Computerised training plan for UK train drivers
Computing: 15 Feb 2007
The Rail Safety and Standards Board (RSSB) is considering the introduction of a computerised driver training simulation system to improve safety levels.
Safety body plans screen-based testing system
The organisation, acting on behalf of the UK’s train operating companies, wants to replace largely manual testing and introduce elements that include decision-making and train handling aptitude for drivers.
The current tests combine screen and paper-based tasks to test driver reactions to signalling and braking.
‘The job of a train driver has evolved and we need up-to-date tests that give a realistic indication of the work involved,’ said RSSB spokeswoman Diana Lucas.
‘We want to streamline the process and create one screen-based test that examines a driver’s capability. It is also an opportunity to offer new interactive testing that delivers better training and driver selection.’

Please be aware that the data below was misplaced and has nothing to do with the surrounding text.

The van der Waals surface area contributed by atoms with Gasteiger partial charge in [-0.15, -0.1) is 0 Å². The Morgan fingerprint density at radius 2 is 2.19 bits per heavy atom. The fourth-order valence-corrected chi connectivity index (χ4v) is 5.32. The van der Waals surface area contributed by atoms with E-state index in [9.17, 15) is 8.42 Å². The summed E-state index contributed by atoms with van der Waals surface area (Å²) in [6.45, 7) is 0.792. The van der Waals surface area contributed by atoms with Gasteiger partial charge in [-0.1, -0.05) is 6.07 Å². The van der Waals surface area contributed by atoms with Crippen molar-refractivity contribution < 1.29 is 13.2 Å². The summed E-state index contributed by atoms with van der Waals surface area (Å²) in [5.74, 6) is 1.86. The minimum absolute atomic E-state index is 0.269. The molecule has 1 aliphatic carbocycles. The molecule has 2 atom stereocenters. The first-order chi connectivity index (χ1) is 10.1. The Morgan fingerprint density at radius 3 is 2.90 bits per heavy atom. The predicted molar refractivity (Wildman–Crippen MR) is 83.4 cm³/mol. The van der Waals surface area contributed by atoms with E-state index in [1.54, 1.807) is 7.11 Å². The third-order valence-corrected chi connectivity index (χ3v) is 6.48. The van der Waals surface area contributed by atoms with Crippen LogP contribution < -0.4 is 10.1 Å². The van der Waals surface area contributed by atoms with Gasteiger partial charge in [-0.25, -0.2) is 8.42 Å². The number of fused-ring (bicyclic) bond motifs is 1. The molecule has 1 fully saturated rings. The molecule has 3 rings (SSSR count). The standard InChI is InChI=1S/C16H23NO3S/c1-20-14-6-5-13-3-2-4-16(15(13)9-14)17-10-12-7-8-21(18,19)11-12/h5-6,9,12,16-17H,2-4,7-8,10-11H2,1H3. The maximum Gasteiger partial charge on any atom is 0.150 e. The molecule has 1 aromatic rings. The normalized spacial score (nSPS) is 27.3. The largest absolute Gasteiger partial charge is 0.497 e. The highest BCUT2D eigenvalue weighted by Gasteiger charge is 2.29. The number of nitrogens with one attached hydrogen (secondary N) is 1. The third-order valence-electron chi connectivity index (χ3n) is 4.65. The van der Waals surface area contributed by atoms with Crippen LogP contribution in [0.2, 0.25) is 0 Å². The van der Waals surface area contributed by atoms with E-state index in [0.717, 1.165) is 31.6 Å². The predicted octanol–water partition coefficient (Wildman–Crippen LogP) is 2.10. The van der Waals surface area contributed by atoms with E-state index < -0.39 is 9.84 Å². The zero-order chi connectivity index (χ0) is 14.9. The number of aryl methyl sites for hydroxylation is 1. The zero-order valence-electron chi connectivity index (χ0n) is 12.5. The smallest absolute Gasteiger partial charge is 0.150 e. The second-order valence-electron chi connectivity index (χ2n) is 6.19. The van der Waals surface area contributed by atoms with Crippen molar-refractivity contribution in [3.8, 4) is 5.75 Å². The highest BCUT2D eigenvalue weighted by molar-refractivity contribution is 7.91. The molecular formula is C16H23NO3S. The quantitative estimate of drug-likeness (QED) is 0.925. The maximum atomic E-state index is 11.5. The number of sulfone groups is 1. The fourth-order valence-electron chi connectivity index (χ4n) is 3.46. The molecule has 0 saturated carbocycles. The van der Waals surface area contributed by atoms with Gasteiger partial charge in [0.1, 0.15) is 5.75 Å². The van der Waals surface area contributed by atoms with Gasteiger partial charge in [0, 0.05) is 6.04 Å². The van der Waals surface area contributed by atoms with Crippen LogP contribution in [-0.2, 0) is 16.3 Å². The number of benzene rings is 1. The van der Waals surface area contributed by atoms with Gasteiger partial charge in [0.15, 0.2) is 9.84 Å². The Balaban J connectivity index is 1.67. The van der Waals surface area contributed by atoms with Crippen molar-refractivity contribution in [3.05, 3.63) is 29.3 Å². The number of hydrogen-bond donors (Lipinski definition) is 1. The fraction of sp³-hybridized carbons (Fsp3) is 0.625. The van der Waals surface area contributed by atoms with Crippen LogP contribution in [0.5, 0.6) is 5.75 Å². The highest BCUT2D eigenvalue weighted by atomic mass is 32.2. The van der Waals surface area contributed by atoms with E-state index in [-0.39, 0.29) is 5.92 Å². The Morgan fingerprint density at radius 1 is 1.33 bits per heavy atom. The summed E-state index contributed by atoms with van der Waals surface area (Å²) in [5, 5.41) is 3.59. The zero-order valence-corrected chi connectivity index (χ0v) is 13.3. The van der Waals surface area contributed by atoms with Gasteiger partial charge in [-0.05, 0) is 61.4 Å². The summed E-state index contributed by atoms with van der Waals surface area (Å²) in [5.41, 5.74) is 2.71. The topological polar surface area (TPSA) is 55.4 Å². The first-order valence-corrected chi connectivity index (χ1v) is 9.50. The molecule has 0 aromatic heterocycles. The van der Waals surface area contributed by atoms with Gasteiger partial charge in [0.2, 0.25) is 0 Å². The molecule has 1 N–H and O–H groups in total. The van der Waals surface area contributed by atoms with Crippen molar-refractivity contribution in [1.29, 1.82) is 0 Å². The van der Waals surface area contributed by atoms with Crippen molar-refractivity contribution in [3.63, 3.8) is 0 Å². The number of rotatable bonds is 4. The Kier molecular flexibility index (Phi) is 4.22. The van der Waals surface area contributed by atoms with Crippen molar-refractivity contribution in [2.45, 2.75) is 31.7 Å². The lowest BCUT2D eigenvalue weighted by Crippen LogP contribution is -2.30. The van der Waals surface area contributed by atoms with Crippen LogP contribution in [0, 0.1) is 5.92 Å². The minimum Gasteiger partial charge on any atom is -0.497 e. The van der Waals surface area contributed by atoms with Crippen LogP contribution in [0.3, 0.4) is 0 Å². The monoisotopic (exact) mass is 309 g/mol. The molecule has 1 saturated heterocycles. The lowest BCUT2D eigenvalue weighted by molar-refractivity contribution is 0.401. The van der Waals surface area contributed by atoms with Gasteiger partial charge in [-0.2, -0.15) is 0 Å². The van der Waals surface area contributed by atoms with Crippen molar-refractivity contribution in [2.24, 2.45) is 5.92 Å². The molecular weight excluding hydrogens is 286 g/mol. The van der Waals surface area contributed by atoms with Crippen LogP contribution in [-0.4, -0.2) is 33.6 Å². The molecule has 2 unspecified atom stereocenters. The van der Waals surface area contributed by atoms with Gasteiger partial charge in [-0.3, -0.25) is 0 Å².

Lucas says the RSSB hopes to replace its existing aptitude tests, based on antiquated technology which is difficult to maintain and upgrade, by the autumn.
The organisation has yet to settle on any specific software, but says it must test for criteria not currently included in its existing suite and be suitable for freight, passenger and on-track machine driving roles. It must also allow for analysis and reporting of test results and operate remotely.
Test results are recorded on a central database, owned by the Rail Assessment Centres Forum, which is likely to be upgraded to import results electronically.
Butler Group analyst Mark Blowers says the software will allow the development of a more interactive and comprehensive test that will make it more applicable to drivers.
‘The benefits of replacing paper-based services are well documented, including elimination of errors,’ he said.
‘Software testing also makes information available straightaway. With the cost coming down, it is more feasible for organisations such as the RSSB.’